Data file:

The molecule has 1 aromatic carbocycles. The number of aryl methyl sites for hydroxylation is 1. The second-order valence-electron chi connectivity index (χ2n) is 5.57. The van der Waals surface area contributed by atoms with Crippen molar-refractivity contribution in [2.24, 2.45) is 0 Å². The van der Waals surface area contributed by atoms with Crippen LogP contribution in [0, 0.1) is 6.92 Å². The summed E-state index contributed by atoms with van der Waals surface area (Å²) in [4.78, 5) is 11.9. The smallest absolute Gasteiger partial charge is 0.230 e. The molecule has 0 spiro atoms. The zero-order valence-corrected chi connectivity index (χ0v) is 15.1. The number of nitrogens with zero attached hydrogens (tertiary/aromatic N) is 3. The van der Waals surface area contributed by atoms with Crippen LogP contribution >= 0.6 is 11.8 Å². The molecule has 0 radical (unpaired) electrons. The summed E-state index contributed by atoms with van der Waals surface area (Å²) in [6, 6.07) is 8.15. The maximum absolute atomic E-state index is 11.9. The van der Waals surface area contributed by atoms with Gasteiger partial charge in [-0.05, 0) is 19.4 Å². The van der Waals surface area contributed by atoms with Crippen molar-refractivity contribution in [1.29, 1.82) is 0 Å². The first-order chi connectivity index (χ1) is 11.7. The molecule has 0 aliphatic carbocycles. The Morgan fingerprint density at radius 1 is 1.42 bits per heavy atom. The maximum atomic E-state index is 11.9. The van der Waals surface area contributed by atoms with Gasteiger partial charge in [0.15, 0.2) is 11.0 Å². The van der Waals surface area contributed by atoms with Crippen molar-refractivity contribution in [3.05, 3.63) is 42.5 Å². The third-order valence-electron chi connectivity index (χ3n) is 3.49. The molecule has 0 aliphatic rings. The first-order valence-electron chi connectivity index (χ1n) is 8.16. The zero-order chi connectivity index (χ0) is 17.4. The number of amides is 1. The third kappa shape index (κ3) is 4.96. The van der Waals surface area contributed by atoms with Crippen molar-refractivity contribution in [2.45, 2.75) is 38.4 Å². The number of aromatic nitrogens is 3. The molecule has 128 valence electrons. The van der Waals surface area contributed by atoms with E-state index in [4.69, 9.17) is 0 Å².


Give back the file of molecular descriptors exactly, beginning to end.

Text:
The molecule has 1 aromatic carbocycles. The number of aryl methyl sites for hydroxylation is 1. The second-order valence-electron chi connectivity index (χ2n) is 5.57. The van der Waals surface area contributed by atoms with Crippen molar-refractivity contribution in [2.24, 2.45) is 0 Å². The van der Waals surface area contributed by atoms with Crippen LogP contribution in [0, 0.1) is 6.92 Å². The summed E-state index contributed by atoms with van der Waals surface area (Å²) in [4.78, 5) is 11.9. The smallest absolute Gasteiger partial charge is 0.230 e. The molecule has 0 spiro atoms. The zero-order valence-corrected chi connectivity index (χ0v) is 15.1. The number of nitrogens with zero attached hydrogens (tertiary/aromatic N) is 3. The van der Waals surface area contributed by atoms with Crippen LogP contribution >= 0.6 is 11.8 Å². The molecule has 0 radical (unpaired) electrons. The summed E-state index contributed by atoms with van der Waals surface area (Å²) in [6, 6.07) is 8.15. The maximum absolute atomic E-state index is 11.9. The van der Waals surface area contributed by atoms with Gasteiger partial charge in [-0.05, 0) is 19.4 Å². The van der Waals surface area contributed by atoms with Crippen molar-refractivity contribution in [1.29, 1.82) is 0 Å². The first-order chi connectivity index (χ1) is 11.7. The molecule has 0 aliphatic carbocycles. The Morgan fingerprint density at radius 1 is 1.42 bits per heavy atom. The maximum atomic E-state index is 11.9. The van der Waals surface area contributed by atoms with Gasteiger partial charge in [0.15, 0.2) is 11.0 Å². The van der Waals surface area contributed by atoms with Crippen molar-refractivity contribution in [3.05, 3.63) is 42.5 Å². The third-order valence-electron chi connectivity index (χ3n) is 3.49. The molecule has 0 aliphatic rings. The first-order valence-electron chi connectivity index (χ1n) is 8.16. The zero-order chi connectivity index (χ0) is 17.4. The number of amides is 1. The third kappa shape index (κ3) is 4.96. The van der Waals surface area contributed by atoms with Crippen molar-refractivity contribution in [2.45, 2.75) is 38.4 Å². The number of aromatic nitrogens is 3. The molecule has 128 valence electrons. The van der Waals surface area contributed by atoms with E-state index in [4.69, 9.17) is 0 Å².